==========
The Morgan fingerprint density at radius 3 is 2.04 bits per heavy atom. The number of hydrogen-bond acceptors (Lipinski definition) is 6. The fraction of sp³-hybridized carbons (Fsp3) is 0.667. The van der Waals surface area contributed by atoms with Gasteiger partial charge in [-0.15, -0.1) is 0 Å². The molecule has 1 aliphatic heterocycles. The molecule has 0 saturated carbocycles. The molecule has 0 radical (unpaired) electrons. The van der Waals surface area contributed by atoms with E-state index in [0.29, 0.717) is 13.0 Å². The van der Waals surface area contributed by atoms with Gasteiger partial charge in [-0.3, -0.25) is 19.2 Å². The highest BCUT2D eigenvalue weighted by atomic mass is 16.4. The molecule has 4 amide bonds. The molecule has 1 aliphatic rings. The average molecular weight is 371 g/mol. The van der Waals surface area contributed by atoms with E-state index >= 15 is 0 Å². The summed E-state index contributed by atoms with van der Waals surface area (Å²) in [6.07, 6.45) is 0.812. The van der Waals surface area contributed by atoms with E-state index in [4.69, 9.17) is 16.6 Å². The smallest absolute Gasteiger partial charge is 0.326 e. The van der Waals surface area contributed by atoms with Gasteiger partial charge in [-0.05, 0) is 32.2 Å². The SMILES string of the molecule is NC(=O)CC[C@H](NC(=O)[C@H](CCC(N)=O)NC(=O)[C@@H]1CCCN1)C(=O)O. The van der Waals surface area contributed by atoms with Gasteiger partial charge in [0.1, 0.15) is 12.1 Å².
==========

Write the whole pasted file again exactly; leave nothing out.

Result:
The Morgan fingerprint density at radius 3 is 2.04 bits per heavy atom. The number of hydrogen-bond acceptors (Lipinski definition) is 6. The fraction of sp³-hybridized carbons (Fsp3) is 0.667. The van der Waals surface area contributed by atoms with Gasteiger partial charge in [-0.15, -0.1) is 0 Å². The molecule has 1 aliphatic heterocycles. The molecule has 0 saturated carbocycles. The molecule has 0 radical (unpaired) electrons. The van der Waals surface area contributed by atoms with E-state index in [0.29, 0.717) is 13.0 Å². The van der Waals surface area contributed by atoms with Gasteiger partial charge in [-0.3, -0.25) is 19.2 Å². The highest BCUT2D eigenvalue weighted by atomic mass is 16.4. The molecule has 4 amide bonds. The molecule has 1 aliphatic rings. The average molecular weight is 371 g/mol. The van der Waals surface area contributed by atoms with E-state index >= 15 is 0 Å². The summed E-state index contributed by atoms with van der Waals surface area (Å²) in [6.07, 6.45) is 0.812. The van der Waals surface area contributed by atoms with E-state index in [4.69, 9.17) is 16.6 Å². The smallest absolute Gasteiger partial charge is 0.326 e. The van der Waals surface area contributed by atoms with Gasteiger partial charge in [-0.05, 0) is 32.2 Å². The SMILES string of the molecule is NC(=O)CC[C@H](NC(=O)[C@H](CCC(N)=O)NC(=O)[C@@H]1CCCN1)C(=O)O. The van der Waals surface area contributed by atoms with Gasteiger partial charge in [0.1, 0.15) is 12.1 Å².